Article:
It looks like Arkansas banks are off to their best start in three years, despite lackluster loan demand and looming regulatory costs.
That's the lede from Kim Souza with our content partner, The City Wire. She reports that with the downturn in the economy in late 2008, most banks spent the next three years recognizing, downgrading (proper “risk grading”), and “reserving” (for loan losses), their loan portfolios.
Tim Yeager, Arkansas Bankers Chair at the University of Arkansas, said banks across the state and the region are posting healthier balance sheets which is also translating to more retained profits as they have fewer problem loans than in past years.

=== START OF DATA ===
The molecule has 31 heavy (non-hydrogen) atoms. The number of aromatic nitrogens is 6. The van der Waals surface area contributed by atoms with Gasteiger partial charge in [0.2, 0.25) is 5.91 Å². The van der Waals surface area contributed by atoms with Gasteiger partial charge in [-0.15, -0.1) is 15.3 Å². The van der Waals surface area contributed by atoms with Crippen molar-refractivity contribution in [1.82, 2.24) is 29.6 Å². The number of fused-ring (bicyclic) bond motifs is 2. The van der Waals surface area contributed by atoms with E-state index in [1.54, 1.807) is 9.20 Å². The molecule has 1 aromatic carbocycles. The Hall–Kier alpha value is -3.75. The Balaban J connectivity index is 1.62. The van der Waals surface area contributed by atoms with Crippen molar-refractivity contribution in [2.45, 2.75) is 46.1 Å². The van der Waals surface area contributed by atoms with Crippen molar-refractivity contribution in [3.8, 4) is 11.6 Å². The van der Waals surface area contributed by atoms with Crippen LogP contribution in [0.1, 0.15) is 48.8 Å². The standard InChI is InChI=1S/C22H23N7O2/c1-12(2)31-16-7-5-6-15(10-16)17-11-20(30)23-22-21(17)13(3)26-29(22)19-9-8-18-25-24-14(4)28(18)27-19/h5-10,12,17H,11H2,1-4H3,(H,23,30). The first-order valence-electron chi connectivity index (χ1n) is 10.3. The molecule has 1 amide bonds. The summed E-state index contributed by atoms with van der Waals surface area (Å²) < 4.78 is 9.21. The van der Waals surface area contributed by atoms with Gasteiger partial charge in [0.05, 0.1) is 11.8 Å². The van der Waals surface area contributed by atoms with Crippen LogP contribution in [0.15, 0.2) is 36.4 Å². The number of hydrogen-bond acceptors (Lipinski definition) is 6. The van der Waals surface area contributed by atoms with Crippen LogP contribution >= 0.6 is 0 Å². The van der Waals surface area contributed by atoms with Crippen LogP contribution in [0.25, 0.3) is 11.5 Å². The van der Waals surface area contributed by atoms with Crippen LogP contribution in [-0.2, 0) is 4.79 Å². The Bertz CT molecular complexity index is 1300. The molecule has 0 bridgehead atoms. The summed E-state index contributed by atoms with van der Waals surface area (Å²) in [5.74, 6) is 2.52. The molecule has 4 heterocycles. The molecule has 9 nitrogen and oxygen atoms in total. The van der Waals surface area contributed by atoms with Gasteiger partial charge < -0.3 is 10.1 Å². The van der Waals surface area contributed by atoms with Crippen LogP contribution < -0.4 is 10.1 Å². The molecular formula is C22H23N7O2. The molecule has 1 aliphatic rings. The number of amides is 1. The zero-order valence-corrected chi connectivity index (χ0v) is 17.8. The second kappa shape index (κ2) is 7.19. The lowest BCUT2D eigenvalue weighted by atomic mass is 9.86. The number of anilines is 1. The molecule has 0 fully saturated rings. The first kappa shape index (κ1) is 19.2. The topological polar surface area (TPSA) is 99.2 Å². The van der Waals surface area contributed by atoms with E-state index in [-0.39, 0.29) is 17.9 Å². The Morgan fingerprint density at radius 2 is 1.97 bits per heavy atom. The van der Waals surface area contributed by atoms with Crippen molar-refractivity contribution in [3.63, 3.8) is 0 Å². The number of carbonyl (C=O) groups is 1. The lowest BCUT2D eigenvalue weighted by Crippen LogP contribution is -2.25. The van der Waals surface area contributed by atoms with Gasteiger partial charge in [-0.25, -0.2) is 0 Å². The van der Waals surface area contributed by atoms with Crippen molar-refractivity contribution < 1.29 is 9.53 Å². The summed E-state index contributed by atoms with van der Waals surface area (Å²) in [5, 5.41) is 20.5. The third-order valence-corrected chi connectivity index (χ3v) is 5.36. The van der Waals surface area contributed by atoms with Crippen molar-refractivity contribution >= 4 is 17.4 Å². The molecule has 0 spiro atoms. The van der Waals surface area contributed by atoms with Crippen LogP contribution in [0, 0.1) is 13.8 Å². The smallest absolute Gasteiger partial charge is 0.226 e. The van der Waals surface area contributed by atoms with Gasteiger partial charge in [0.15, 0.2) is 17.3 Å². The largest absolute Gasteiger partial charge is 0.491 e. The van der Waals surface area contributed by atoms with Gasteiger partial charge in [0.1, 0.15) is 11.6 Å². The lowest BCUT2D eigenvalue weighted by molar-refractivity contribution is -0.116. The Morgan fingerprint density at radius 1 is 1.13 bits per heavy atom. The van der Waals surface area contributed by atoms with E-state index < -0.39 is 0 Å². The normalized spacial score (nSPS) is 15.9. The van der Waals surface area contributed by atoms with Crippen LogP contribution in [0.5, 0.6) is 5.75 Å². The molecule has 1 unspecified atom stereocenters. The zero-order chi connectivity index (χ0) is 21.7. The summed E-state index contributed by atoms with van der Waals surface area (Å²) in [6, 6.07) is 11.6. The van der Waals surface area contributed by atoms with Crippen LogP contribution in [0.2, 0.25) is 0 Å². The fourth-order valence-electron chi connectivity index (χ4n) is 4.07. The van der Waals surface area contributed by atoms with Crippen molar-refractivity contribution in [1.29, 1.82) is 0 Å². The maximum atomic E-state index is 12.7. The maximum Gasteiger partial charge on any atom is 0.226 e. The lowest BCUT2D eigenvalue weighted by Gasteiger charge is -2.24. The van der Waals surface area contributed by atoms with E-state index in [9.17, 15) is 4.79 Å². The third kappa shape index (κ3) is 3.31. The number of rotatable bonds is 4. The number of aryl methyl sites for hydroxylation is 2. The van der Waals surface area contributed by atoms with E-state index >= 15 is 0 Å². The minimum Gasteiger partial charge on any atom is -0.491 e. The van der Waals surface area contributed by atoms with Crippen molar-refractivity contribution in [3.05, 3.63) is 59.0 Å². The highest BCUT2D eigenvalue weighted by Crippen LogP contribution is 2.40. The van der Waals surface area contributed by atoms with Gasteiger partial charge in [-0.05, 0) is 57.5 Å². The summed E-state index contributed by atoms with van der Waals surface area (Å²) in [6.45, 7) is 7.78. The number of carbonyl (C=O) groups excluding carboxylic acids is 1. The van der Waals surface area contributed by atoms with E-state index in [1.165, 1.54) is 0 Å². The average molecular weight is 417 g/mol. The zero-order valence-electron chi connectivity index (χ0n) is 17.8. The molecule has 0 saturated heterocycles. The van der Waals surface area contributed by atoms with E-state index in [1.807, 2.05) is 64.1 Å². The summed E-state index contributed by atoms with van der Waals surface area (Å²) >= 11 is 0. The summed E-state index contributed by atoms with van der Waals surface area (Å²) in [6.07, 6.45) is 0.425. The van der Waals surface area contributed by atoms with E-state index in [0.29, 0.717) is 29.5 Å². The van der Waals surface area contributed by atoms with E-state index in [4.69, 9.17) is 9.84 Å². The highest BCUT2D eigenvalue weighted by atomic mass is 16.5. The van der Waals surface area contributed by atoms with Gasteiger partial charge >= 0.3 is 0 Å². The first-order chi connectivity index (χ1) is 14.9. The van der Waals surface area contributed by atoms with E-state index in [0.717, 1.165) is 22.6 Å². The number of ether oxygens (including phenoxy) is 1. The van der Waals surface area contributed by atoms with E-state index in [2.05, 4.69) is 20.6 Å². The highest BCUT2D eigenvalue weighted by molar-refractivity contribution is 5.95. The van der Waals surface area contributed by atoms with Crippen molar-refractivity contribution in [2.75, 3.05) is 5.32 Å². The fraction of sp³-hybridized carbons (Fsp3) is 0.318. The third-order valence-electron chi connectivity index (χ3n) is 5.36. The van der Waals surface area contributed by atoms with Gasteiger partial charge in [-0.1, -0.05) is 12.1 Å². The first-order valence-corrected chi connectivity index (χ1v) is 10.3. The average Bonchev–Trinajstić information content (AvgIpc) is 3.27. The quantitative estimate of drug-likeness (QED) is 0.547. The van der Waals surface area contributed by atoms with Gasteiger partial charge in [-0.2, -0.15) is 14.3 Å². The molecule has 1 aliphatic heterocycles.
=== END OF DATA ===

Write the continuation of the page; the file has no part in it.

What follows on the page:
Statewide, the percentage of non-accrual loans averaged 3.4% of the total loans as of March 31, down from 3.86% the year before, according the state banking profile released last week by the Federal Deposit Insurance Corp.
Yeager said the balance sheet improvement
only addresses part of the overall problem.
“Demand for new loans remains weak and the economy is still expected to grow at a slow pace into 2013 — that’s if we don’t slip into recession — which I think is unlikely, but possible,” said Yeager.
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